Kane #31, June 2001, Dancing Elephant Press
by Paul Grist
This is going to be a quick one. Old friends in town tonight. Must karaoke.
I've read some Paul Grist before, a little Jack Staff here, a little Burglar Bill there. He's an excellent storyteller that has mastered a variety of genres, and his artwork is distinctive, expressive, and easy on the eye. At times, his inking seems a bit rushed, but since Grist is the one man band behind quite a few successful titles, I can understand the effects of crunch time. His use of heavy blacks creates a crispness to compensate for potential emptiness on the page.
This issue of Kane combines Grist's strengths, telling the tale of a fallen cop investing a superhero murder. Something tells me the genre crossover is a single-issue event, but Grist shines with his emphasis on character and hard-nosed crime noir. Consider Kane’s opening monologue: "I'm a cop. You can call me Detective Kane. My first name? Call me Detective. It's who I am. It's what I do." Nice. A superhero fanatic rides the coattails of this case, and in the end, abandons his faux "Mega Man" persona for Kane's implying a future doppelganger storyline. Or not. The wanna-be's use of the introductory monologue brings the yarn full circle with a mentally unstable, quirky cleverness.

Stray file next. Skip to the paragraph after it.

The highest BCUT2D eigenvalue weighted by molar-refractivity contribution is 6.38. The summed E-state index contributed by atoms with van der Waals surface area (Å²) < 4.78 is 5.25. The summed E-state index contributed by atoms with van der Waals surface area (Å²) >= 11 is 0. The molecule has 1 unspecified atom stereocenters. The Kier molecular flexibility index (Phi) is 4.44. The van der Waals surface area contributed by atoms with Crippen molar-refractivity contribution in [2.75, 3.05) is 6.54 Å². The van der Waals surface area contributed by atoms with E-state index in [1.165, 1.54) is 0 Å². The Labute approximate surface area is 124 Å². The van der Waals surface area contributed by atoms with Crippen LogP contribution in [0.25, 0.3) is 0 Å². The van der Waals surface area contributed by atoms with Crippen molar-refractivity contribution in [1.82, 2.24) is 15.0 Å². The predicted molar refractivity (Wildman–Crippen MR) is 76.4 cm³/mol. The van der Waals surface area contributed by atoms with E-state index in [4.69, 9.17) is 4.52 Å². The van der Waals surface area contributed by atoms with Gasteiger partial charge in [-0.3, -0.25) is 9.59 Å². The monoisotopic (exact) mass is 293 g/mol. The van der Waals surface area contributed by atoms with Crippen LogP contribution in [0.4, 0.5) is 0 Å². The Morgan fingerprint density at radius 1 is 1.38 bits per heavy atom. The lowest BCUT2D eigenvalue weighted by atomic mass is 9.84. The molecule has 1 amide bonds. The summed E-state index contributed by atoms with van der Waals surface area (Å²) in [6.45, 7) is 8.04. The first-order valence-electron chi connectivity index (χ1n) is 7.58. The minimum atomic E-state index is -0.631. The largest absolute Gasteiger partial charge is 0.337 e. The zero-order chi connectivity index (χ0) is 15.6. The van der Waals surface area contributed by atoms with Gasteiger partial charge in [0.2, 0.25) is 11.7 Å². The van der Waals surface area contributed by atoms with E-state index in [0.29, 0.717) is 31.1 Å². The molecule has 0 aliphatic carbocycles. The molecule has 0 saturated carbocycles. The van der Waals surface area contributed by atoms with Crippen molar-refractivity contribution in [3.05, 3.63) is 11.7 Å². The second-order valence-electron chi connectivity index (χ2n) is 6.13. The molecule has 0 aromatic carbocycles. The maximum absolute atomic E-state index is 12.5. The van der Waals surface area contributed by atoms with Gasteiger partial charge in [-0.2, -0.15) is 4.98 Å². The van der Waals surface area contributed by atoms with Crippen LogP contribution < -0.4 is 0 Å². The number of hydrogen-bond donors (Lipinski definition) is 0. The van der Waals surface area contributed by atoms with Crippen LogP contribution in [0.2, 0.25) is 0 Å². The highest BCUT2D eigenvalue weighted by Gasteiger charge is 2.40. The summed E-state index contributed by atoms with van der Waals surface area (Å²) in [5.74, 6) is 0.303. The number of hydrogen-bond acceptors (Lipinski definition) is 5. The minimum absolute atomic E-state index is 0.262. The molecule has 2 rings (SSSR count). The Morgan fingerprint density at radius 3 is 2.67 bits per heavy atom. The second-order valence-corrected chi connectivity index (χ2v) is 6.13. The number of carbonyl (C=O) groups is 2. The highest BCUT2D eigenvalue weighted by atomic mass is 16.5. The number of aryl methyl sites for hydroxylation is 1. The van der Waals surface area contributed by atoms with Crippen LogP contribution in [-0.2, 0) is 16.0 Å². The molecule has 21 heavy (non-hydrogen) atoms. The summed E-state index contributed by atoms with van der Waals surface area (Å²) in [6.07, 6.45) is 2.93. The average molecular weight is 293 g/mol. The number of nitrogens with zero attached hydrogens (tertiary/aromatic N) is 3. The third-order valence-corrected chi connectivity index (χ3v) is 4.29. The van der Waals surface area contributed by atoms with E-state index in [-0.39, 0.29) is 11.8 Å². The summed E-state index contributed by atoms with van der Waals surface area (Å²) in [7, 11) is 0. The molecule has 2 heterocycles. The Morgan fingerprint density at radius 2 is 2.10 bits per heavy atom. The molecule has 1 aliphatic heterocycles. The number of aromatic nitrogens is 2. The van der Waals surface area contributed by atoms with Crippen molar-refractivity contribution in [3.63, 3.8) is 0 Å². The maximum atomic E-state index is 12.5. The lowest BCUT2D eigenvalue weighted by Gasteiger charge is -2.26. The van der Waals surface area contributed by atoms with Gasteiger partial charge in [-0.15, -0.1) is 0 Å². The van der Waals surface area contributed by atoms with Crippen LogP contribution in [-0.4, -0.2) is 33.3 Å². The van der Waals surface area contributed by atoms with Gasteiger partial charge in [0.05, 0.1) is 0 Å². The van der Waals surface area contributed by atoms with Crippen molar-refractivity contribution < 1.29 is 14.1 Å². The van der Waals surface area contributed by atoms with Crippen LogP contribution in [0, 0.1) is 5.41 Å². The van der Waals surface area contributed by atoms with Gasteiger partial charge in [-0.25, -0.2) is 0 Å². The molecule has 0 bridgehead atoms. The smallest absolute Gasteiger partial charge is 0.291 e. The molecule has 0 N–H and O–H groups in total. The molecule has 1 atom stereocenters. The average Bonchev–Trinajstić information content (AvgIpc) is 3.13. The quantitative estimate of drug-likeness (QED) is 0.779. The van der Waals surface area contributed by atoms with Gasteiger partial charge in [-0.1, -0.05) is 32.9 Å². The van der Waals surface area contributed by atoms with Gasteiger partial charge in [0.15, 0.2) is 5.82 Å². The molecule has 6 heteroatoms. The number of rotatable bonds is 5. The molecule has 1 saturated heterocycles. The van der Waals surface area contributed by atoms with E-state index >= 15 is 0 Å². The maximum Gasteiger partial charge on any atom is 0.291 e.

Grist's artwork in this issue is best of his I've seen. The stark blacks and whites are ripped right out of a Sin City yarn. In fact, I wonder if Grist was doing a Miller impersonation this issue, with the thin lines used for the gang of Mega Men at the tale's confrontational climax. (The image of Marv choking another Grist character on the inside front cover reinforces this observation.) So, if I had to describe this issue even more briefly than this review, I’d throw out, "It's 'Who Killed Retro Girl' meets 'That Yellow Bastard.'" Still, with Grist's clout, it's safe to say he may be more the teacher than the student to those stories. Comics is obviously who he is. It's what he does.